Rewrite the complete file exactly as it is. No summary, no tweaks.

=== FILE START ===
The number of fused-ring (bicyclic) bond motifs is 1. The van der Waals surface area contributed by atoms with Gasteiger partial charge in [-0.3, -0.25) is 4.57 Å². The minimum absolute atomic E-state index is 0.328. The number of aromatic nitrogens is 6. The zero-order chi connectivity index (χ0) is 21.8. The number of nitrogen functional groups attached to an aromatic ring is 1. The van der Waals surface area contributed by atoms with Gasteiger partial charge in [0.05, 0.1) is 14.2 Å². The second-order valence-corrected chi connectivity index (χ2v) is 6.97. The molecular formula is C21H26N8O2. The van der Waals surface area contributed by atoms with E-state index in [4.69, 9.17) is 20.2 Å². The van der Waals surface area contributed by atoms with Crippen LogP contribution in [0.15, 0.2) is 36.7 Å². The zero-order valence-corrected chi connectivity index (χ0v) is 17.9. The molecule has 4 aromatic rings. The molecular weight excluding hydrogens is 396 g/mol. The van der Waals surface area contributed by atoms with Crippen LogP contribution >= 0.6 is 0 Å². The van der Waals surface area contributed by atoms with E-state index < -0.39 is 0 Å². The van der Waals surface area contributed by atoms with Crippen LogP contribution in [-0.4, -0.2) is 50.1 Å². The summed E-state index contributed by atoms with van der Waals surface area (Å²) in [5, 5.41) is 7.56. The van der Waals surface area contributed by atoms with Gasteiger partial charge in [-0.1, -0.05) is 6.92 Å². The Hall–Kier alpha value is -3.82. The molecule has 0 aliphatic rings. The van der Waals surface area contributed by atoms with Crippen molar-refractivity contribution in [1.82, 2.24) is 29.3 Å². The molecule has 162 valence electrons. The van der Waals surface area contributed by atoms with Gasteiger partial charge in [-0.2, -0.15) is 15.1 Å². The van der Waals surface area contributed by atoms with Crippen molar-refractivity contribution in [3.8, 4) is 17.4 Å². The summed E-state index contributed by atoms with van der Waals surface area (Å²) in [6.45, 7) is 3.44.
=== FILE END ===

The number of fused-ring (bicyclic) bond motifs is 1. The van der Waals surface area contributed by atoms with Gasteiger partial charge in [-0.3, -0.25) is 4.57 Å². The minimum absolute atomic E-state index is 0.328. The number of aromatic nitrogens is 6. The zero-order chi connectivity index (χ0) is 21.8. The number of nitrogen functional groups attached to an aromatic ring is 1. The van der Waals surface area contributed by atoms with Gasteiger partial charge in [0.05, 0.1) is 14.2 Å². The second-order valence-corrected chi connectivity index (χ2v) is 6.97. The molecular formula is C21H26N8O2. The van der Waals surface area contributed by atoms with E-state index in [4.69, 9.17) is 20.2 Å². The van der Waals surface area contributed by atoms with Crippen LogP contribution in [0.15, 0.2) is 36.7 Å². The zero-order valence-corrected chi connectivity index (χ0v) is 17.9. The molecule has 4 aromatic rings. The molecular weight excluding hydrogens is 396 g/mol. The van der Waals surface area contributed by atoms with Crippen LogP contribution >= 0.6 is 0 Å². The van der Waals surface area contributed by atoms with E-state index < -0.39 is 0 Å². The van der Waals surface area contributed by atoms with Crippen LogP contribution in [-0.4, -0.2) is 50.1 Å². The summed E-state index contributed by atoms with van der Waals surface area (Å²) in [5, 5.41) is 7.56. The van der Waals surface area contributed by atoms with Gasteiger partial charge in [-0.1, -0.05) is 6.92 Å². The Hall–Kier alpha value is -3.82. The molecule has 0 aliphatic rings. The van der Waals surface area contributed by atoms with Crippen molar-refractivity contribution in [1.82, 2.24) is 29.3 Å². The molecule has 162 valence electrons. The van der Waals surface area contributed by atoms with Gasteiger partial charge in [-0.2, -0.15) is 15.1 Å². The van der Waals surface area contributed by atoms with Crippen molar-refractivity contribution in [3.8, 4) is 17.4 Å². The summed E-state index contributed by atoms with van der Waals surface area (Å²) in [6.45, 7) is 3.44.